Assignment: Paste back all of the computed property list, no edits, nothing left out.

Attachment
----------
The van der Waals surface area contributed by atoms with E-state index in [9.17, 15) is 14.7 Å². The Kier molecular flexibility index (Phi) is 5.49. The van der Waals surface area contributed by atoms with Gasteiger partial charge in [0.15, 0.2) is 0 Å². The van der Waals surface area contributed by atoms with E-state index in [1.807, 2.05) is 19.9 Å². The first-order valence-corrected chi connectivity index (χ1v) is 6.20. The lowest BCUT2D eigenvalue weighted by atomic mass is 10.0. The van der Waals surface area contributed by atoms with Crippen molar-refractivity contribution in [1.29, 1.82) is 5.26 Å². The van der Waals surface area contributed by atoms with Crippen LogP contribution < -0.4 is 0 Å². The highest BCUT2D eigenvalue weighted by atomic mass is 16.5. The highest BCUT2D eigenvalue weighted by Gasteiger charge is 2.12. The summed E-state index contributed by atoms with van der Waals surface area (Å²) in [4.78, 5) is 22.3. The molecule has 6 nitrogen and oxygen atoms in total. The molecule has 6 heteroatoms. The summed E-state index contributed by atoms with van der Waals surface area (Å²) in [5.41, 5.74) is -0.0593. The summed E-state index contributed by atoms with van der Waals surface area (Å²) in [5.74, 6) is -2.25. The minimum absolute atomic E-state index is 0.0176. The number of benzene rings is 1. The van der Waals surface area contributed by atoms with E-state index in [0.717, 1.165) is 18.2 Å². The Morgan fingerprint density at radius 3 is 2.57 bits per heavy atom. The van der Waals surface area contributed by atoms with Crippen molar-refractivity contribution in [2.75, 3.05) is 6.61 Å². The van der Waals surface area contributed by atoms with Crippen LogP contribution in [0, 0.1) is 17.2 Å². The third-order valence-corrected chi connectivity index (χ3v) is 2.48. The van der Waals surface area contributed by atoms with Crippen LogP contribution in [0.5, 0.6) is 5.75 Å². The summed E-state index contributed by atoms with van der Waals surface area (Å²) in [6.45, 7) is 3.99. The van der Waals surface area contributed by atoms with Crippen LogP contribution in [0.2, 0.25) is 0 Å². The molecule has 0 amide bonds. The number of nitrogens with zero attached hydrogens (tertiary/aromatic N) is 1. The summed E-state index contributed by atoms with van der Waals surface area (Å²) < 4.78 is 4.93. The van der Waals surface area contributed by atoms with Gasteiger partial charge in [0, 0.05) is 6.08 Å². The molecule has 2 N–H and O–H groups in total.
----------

The van der Waals surface area contributed by atoms with E-state index in [9.17, 15) is 14.7 Å². The Kier molecular flexibility index (Phi) is 5.49. The van der Waals surface area contributed by atoms with Gasteiger partial charge in [0.15, 0.2) is 0 Å². The van der Waals surface area contributed by atoms with E-state index in [1.807, 2.05) is 19.9 Å². The first-order valence-corrected chi connectivity index (χ1v) is 6.20. The lowest BCUT2D eigenvalue weighted by atomic mass is 10.0. The van der Waals surface area contributed by atoms with Crippen molar-refractivity contribution in [1.29, 1.82) is 5.26 Å². The van der Waals surface area contributed by atoms with Crippen LogP contribution < -0.4 is 0 Å². The highest BCUT2D eigenvalue weighted by atomic mass is 16.5. The highest BCUT2D eigenvalue weighted by Gasteiger charge is 2.12. The summed E-state index contributed by atoms with van der Waals surface area (Å²) in [4.78, 5) is 22.3. The molecule has 6 nitrogen and oxygen atoms in total. The molecule has 6 heteroatoms. The summed E-state index contributed by atoms with van der Waals surface area (Å²) in [5.41, 5.74) is -0.0593. The summed E-state index contributed by atoms with van der Waals surface area (Å²) in [5.74, 6) is -2.25. The minimum absolute atomic E-state index is 0.0176. The number of benzene rings is 1. The van der Waals surface area contributed by atoms with E-state index in [0.717, 1.165) is 18.2 Å². The Morgan fingerprint density at radius 3 is 2.57 bits per heavy atom. The van der Waals surface area contributed by atoms with Crippen molar-refractivity contribution in [2.75, 3.05) is 6.61 Å². The van der Waals surface area contributed by atoms with Crippen LogP contribution in [0, 0.1) is 17.2 Å². The third-order valence-corrected chi connectivity index (χ3v) is 2.48. The van der Waals surface area contributed by atoms with Crippen LogP contribution in [0.5, 0.6) is 5.75 Å². The summed E-state index contributed by atoms with van der Waals surface area (Å²) in [6.45, 7) is 3.99. The van der Waals surface area contributed by atoms with Crippen LogP contribution in [0.2, 0.25) is 0 Å². The molecule has 0 amide bonds. The number of nitrogens with zero attached hydrogens (tertiary/aromatic N) is 1. The summed E-state index contributed by atoms with van der Waals surface area (Å²) < 4.78 is 4.93. The van der Waals surface area contributed by atoms with Gasteiger partial charge in [0, 0.05) is 6.08 Å². The molecule has 2 N–H and O–H groups in total.